ROGER Ransomware is a dangerous computer infection, and it will try to rip you off by holding your files hostage. No matter what this program is going to tell you, you need to ignore it and focus on the malware removal. Please note that removing ROGER Ransomware doesn’t mean all the things this program did to your system automatically disappear, too. You need either a public decryption tool or a file backup to recover the encrypted data. If you feel at a loss of what you’re supposed to do, please be sure to address a professional technician nearby.
This annoying infection comes from the Crysis/Dharma Ransomware family. It means that there are multiple programs based on the same code, and they are released regularly with certain modifications. So, as far as the behavioral patterns and the removal steps are concerned, ROGER Ransomware is really similar to Dever Ransomware, Devil Ransomware, and many other programs that are ready to turn your life into a nightmare. The sad part is that it is quite easy to avoid getting infected with ROGER Ransomware. But users are seldom aware of the ransomware distribution practices, and they fail to notice suspicious files or documents when they reach the target systems.
For example, the most common way for ROGER Ransomware and other similar infections to reach victim computers is through spam. Spam emails drop into our inboxes every single day. For the most part, they should be filtered into the Junk folder, but the more sophisticated ones often reach the main inbox, too. Those emails look like various reports, invoice orders, and messages from your partners. It is especially easy to fall into the trap if you receive those messages at work.
What if you deal with such files every single day? What if the spam email that carries the malicious attachment doesn’t look any different from the documents you process regularly? What if you open the received files automatically? Then, there is definitely a bigger chance to get infected with ROGER Ransomware, and you would have no one else but yourself to blame for it. Therefore, it is strongly recommended to scan the received files with a security tool of your choice before opening them. Even better: if you do not recognize the sender and the message that the file comes with sounds urgent, you can simply delete the email, no questions asked.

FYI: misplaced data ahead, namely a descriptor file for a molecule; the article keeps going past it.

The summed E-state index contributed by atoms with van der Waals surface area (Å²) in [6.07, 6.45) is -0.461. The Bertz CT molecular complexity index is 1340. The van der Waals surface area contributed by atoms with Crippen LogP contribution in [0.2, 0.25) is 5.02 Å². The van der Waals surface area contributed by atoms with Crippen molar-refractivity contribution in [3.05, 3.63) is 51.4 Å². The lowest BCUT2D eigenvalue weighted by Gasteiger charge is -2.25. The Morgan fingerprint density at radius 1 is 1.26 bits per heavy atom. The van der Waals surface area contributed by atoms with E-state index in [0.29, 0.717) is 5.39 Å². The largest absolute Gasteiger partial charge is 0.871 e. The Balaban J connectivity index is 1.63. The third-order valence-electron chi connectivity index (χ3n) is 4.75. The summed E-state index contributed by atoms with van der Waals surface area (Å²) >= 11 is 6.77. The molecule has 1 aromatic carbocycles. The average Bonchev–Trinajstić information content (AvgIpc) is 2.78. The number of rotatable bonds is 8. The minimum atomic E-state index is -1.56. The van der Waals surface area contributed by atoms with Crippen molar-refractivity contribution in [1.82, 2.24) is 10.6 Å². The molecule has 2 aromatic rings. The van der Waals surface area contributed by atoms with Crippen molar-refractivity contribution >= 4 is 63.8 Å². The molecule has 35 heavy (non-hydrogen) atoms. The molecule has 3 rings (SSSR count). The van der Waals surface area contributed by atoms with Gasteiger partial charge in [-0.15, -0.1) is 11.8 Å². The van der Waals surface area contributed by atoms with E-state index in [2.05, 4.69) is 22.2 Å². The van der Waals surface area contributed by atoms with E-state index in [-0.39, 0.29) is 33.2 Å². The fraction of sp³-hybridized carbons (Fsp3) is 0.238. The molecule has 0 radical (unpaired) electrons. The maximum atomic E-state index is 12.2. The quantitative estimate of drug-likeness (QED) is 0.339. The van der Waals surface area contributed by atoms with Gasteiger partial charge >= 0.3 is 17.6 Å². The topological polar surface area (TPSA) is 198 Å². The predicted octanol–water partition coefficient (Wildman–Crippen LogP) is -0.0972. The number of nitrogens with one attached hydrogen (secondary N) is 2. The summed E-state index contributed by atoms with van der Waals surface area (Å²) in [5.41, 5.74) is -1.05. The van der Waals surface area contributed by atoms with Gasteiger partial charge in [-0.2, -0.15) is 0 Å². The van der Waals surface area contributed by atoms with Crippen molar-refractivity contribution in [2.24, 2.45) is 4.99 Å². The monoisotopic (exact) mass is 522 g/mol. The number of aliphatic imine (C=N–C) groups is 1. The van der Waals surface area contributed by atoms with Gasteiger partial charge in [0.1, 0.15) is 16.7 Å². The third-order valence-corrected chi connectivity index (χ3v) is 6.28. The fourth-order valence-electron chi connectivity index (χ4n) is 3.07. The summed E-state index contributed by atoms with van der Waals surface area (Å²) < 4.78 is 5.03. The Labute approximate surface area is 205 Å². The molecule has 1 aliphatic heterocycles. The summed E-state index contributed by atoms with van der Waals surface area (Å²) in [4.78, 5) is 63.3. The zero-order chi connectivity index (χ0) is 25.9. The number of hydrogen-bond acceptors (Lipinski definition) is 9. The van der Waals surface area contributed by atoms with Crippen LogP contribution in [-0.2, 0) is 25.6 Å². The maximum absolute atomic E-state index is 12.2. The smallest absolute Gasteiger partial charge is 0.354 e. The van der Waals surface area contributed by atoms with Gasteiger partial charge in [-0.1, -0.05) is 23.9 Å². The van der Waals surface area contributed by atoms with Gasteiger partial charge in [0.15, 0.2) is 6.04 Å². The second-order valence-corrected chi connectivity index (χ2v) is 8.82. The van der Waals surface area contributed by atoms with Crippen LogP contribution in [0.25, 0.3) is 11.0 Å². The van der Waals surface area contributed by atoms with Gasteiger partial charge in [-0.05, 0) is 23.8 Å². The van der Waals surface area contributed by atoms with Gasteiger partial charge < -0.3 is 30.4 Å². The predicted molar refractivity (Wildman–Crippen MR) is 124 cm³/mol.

If you fail to avoid the infection and ROGER Ransomware reaches your computer, the infection will encrypt your files. All the affected files receive a new extension, but you really don’t need that additional line to find the encrypted files. The file icon will change and your system will no longer be able to read those files. What’s more, ROGER Ransomware will drop a ransom note in every affected folder, and it will also display a pop-up that tells you about the situation you’re in. Here’s an extract from the note:
YOUR FILES ARE ENCRYPTED
Don’t worry, you can return all your files!
If you want to restore them, follow this link: [link]
Use Tor Browser to access this address.
If you have not been answered via the link within 12 hours, write to us by e-mail: firstname.lastname@example.org
ROGER Ransomware also says that you shouldn’t try to decrypt your data with third-party software because that could result in a data loss. It is not clear how true these claims are, but any security researcher would tell you that contacting these criminals is futile. You should remove ROGER Ransomware right now and then invest in a licensed security tool that would help you clean up your computer.